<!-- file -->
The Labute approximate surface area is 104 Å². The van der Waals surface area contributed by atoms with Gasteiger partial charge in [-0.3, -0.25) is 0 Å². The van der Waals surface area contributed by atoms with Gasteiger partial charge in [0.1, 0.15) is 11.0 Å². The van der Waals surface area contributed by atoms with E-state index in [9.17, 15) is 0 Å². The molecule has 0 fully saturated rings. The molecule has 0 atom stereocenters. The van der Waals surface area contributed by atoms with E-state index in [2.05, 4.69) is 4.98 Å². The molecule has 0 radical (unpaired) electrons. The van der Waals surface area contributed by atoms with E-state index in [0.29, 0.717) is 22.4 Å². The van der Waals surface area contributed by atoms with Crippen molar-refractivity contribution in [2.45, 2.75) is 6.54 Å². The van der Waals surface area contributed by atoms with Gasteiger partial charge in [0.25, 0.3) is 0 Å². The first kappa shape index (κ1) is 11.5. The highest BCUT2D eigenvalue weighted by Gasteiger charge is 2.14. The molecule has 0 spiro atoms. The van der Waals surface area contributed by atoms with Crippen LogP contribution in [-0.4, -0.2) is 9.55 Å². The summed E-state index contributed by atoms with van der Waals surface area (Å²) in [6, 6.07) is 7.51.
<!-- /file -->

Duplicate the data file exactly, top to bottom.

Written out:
The Labute approximate surface area is 104 Å². The van der Waals surface area contributed by atoms with Gasteiger partial charge in [-0.3, -0.25) is 0 Å². The van der Waals surface area contributed by atoms with Gasteiger partial charge in [0.1, 0.15) is 11.0 Å². The van der Waals surface area contributed by atoms with E-state index in [9.17, 15) is 0 Å². The molecule has 0 fully saturated rings. The molecule has 0 atom stereocenters. The van der Waals surface area contributed by atoms with E-state index in [2.05, 4.69) is 4.98 Å². The molecule has 0 radical (unpaired) electrons. The van der Waals surface area contributed by atoms with E-state index in [0.29, 0.717) is 22.4 Å². The van der Waals surface area contributed by atoms with Crippen molar-refractivity contribution in [2.45, 2.75) is 6.54 Å². The van der Waals surface area contributed by atoms with Gasteiger partial charge in [0.25, 0.3) is 0 Å². The first kappa shape index (κ1) is 11.5. The highest BCUT2D eigenvalue weighted by Gasteiger charge is 2.14. The molecule has 0 spiro atoms. The van der Waals surface area contributed by atoms with Crippen LogP contribution in [-0.4, -0.2) is 9.55 Å². The summed E-state index contributed by atoms with van der Waals surface area (Å²) in [6, 6.07) is 7.51.